Jim Ryan to lead campaign for sales tax increase

Dan Petrella

Few people know DuPage County's criminal justice system better than does Jim Ryan.

The former DuPage County state's attorney, Illinois attorney general and Republican gubernatorial candidate has been tapped to help garner support for a ballot measure that would increase the county's sales tax by one-quarter cent to fund public-safety operations.

The County Board approved a $375.9 million budget in November, which will reduce county spending by about $52 million and lay off 190 employees, most of them in law enforcement and judicial departments. Board members and finance officials have said the cuts are necessary because county expenses continue to rise while revenues remain stagnant.

But the board also decided to hold off cuts until after the primary on Tuesday, Feb. 5, when voters will be asked to approve the sales tax increase. If it is approved, it could generate about $40 million in new revenue annually, which would be enough to make the cuts unnecessary, officials said.

Ryan, an Elmhurst resident who was the county's top prosecutor from 1984 to 1995, said he was approached by State's Attorney Joe Birkett and other county officials to help advocate for the sales-tax increase.

"If these cuts occur, it's going to undermine public safety in DuPage County, which is a concern of mine as a citizen, a former state's attorney in that office and (former) attorney general," he said.

Convincing DuPage voters to approve a tax increase is always a difficult task, Ryan said, and the short amount of time before the primary makes it even more difficult.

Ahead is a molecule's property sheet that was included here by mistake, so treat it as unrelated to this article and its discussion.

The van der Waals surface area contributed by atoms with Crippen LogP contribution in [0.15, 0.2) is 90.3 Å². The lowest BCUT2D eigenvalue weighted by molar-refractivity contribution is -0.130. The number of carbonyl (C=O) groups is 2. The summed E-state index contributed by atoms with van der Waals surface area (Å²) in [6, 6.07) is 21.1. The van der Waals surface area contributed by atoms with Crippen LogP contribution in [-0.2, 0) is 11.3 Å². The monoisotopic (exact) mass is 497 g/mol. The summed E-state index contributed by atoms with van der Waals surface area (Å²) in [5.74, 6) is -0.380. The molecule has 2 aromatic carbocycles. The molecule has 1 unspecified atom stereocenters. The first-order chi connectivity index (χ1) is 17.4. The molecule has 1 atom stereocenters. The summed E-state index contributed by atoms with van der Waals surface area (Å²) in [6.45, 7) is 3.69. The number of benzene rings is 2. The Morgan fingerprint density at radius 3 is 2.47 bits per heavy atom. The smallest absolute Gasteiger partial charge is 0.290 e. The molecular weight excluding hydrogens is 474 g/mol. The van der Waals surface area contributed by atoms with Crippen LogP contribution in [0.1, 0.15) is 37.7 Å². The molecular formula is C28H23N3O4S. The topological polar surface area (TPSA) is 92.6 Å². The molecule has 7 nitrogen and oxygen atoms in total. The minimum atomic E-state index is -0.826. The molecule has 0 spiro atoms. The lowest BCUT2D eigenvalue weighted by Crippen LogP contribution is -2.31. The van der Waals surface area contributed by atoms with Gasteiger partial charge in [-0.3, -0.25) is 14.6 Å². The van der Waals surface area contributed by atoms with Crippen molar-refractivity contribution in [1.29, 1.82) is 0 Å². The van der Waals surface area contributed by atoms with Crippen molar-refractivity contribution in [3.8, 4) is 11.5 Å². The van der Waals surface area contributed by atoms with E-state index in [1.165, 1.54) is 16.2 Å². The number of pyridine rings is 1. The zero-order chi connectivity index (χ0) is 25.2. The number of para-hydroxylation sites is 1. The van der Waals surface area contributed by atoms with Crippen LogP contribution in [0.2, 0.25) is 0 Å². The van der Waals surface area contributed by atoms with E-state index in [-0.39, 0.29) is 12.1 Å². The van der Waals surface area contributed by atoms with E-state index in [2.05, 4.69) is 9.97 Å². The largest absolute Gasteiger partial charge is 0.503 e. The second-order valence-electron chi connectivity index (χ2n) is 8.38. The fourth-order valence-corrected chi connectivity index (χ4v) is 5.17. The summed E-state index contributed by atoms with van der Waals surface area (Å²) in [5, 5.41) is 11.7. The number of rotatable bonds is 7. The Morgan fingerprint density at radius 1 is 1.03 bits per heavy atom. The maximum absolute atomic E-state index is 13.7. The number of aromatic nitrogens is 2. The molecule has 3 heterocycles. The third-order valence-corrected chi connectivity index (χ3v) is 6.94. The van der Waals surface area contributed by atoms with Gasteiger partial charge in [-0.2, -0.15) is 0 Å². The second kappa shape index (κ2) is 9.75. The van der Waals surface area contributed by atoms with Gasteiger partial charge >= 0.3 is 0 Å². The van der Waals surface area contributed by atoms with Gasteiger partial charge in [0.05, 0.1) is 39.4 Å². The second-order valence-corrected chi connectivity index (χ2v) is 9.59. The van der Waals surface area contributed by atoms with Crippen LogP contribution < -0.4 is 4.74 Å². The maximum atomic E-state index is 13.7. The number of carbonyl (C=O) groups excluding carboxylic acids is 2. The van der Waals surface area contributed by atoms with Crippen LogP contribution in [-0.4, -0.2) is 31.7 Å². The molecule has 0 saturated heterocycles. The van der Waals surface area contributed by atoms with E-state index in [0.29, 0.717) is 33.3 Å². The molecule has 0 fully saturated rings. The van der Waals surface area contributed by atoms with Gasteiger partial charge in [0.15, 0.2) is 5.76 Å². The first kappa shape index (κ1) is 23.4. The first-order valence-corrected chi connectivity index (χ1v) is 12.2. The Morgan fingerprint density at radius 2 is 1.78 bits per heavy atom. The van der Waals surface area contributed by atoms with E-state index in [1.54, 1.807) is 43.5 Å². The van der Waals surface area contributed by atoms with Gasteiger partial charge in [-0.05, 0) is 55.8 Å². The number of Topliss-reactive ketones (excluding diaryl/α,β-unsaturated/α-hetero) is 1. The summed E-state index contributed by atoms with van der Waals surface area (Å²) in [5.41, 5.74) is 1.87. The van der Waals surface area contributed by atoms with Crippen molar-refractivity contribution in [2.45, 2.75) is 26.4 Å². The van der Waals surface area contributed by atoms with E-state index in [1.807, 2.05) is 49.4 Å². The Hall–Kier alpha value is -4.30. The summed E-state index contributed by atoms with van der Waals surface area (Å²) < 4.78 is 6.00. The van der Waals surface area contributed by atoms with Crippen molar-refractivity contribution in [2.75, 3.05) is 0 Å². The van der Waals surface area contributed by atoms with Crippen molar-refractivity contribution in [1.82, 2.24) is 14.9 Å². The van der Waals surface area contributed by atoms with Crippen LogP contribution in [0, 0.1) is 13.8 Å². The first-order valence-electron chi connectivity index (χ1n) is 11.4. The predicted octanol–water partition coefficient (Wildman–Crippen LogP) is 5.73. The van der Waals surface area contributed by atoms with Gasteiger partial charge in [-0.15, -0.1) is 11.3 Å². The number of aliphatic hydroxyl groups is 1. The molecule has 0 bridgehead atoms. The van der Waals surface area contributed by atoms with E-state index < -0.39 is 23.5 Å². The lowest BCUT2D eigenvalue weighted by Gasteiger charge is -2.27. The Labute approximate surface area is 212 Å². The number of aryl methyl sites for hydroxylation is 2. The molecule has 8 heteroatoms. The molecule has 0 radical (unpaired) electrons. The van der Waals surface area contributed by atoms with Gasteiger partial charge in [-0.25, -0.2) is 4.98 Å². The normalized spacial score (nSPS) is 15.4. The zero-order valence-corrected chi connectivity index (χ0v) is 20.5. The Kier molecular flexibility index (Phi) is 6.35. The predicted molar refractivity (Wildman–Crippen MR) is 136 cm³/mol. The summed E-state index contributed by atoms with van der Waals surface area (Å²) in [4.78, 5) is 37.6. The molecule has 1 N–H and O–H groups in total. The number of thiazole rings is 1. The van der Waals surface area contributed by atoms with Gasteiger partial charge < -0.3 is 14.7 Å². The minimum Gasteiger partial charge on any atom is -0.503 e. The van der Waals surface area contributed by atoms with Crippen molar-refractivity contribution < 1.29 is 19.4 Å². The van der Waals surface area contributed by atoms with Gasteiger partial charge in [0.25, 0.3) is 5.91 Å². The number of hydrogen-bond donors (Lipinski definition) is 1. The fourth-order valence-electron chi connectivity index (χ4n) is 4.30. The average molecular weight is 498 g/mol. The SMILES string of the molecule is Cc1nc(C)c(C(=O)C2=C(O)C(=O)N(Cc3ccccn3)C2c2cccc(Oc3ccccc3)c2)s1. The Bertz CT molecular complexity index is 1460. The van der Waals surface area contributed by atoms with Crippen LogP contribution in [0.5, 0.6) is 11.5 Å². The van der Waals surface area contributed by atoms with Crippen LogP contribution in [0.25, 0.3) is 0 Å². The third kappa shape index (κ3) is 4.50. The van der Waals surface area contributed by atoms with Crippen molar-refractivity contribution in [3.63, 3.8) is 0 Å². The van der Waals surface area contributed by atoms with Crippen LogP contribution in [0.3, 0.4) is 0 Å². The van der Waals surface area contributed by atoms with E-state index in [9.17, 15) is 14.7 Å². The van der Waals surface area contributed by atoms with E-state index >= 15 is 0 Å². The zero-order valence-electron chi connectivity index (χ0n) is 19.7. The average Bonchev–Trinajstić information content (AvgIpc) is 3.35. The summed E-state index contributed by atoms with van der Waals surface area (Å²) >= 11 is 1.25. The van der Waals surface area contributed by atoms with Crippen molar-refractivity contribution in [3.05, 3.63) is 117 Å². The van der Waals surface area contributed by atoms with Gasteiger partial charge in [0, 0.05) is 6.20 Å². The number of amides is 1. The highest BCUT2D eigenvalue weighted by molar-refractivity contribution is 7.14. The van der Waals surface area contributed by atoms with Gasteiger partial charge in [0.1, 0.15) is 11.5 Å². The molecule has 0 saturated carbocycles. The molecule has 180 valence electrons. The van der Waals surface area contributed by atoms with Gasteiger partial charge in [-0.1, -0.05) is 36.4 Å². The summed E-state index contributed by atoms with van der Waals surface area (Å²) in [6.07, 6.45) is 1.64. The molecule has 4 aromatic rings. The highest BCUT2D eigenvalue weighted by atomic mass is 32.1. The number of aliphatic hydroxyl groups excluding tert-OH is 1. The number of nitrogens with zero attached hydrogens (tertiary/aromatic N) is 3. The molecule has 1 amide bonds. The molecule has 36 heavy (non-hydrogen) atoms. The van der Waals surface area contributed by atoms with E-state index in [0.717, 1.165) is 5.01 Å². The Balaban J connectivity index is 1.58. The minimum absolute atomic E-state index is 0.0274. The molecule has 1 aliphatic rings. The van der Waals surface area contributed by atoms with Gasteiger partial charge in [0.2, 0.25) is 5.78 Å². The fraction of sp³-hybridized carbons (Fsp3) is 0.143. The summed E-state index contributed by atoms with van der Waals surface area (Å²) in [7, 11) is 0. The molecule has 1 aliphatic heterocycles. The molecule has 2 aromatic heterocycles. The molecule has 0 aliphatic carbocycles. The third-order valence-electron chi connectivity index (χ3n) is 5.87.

"I'm not crazy about tax increases either, but there are sometimes when it's needed, and I think this is one of those cases," he said. "When public safety is marginalized, it erodes the quality of life in our county, and we shouldn't let that happen."

All of the county's top elected officials have expressed their support for the increase, including Birkett, County Board Chairman Robert Schillerstrom and Sheriff John Zaruba.

Schillerstrom said when it came time to organize the campaign, Ryan was the logical choice to lead the push.

"Jim Ryan has been the face of law enforcement in this county for a couple decades," he said. "Everybody has a lot of respect for Jim, and nobody knows the public safety system better than Jim."

The campaign will use postcard mailings, cable TV and public appearances to plead its case for the increase.

"What we really want to do is educate people about why it's important for them to vote for this and to some extent what will happen if it doesn't pass,” Schillerstrom said.

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